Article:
Protesters Act Up For Aids Funds -- `Die-INS' Cut Off Street Traffic
Demonstrators chanted and shouted about the need for more financing for AIDS research yesterday as they wound their way through downtown Seattle streets.
Twice during the three-hour rally, the demonstrators - members of the AIDS Coalition to Unleash Power, or ACT-UP - stopped their march at busy intersections, tying up traffic for much of the afternoon.
About 50 demonstrators used megaphones to loudly call attention to the need for more government spending for programs related to acquired immune deficiency syndrome. They drew few to their audience, even though they began their demonstration outside the jammed Westlake Center.
``AIDS funding is mercilessly being cut,'' Michael Davidson told the crowd. ``But they are spending money on a war in the Middle East.''
One measure of particular concern to the demonstrators is a law Congress passed earlier this year, the so-called Ryan White Comprehensive AIDS Resource Emergency Act.
The act authorizes about $600 million in emergency money for AIDS care. But people at yesterday's demonstration said they worry that Congress will divert some of that money to finance other projects.
The bill, proposed by Sen. Edward Kennedy, D-Mass., was named in honor of Ryan White, the 18-year-old who died in April after a six-year fight against AIDS, which he acquired from a blood-clotting agent used to treat his hemophilia.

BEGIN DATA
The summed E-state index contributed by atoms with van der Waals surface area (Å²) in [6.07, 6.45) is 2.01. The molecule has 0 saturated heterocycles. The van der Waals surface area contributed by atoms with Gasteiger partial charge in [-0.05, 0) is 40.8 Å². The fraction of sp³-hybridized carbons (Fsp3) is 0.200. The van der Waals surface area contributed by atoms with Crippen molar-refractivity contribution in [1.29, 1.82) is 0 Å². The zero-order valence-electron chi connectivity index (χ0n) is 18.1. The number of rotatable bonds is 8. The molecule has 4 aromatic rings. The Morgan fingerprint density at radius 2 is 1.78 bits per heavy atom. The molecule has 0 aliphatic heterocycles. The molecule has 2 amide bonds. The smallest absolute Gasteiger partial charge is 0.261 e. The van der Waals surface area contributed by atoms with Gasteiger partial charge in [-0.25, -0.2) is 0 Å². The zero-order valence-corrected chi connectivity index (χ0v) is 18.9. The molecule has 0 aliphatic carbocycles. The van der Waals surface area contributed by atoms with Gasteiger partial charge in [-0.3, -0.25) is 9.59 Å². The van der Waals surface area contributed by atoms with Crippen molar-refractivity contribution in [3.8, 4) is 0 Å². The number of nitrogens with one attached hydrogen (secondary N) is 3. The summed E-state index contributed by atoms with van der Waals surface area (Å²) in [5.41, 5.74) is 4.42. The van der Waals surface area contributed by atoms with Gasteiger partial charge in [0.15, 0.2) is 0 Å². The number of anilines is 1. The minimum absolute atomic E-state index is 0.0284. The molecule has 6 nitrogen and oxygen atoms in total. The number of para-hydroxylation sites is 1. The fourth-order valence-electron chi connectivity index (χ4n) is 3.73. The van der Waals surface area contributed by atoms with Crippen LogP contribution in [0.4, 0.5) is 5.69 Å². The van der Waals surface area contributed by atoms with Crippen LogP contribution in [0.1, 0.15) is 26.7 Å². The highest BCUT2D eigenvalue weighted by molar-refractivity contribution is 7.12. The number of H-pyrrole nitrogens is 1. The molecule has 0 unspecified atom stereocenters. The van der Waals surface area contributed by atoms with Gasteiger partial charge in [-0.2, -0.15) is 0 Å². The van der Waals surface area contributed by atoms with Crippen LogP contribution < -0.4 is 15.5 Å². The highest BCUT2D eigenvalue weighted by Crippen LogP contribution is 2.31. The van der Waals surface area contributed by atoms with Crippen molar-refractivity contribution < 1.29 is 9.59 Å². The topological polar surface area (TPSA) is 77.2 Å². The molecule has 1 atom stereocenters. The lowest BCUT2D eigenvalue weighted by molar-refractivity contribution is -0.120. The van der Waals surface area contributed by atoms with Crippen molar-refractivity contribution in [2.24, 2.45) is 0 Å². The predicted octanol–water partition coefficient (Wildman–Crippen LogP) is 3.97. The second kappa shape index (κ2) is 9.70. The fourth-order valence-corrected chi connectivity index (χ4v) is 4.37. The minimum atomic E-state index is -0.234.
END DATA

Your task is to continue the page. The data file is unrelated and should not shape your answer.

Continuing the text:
White gained national attention in 1985 after he was barred from attending an Indiana junior high school because of AIDS. He went to court and won the right to attend classes.
Most passersby who did stop to watch yesterday's rally were sympathetic to the group's cause, but some were critical of its methods.
``I don't think this is a particularly useful approach,'' said Dr. Douglas Buvee, a Seattle physician. ``The thing I object to is they aren't being sensitive to the people who would like to drive down the street and who support their efforts to advance knowledge and funding regarding AIDS.''
But others countered that the urgency of the problem justified the group's means of calling attention to it.
``I think it's a courageous effort,'' said Richard Reid, a Seattle retailer who stopped to watch the rally. ``I am proud they have the courage to take a stand against the bureaucracy we have in power right now. A public demonstration is a good thing, but I hope they don't have to resort to violence.''
At 1 p.m., about 35 demonstrators, carrying protest signs and banners, lay down in the intersection of Pine Street and Fifth Avenue.
As they shouted slogans such as ``Every 10 minutes someone dies of AIDS,'' a few members made chalk outlines of the demonstrators' bodies on the pavement.
One person later referred to the act as a ``die-in,'' apparently to underscore the deadly nature of AIDS.
The demonstrators later moved to Pike Place Market, where they repeated the ``die-in,'' then wrapped brightly colored tape around 10 protesters who remained seated for more than 30 minutes in the middle of the street.
Police blocked off traffic and followed the marchers. Even though organizers stated that one goal was to trigger arrests, none was made and the rally broke up peacefully about 3 p.m.
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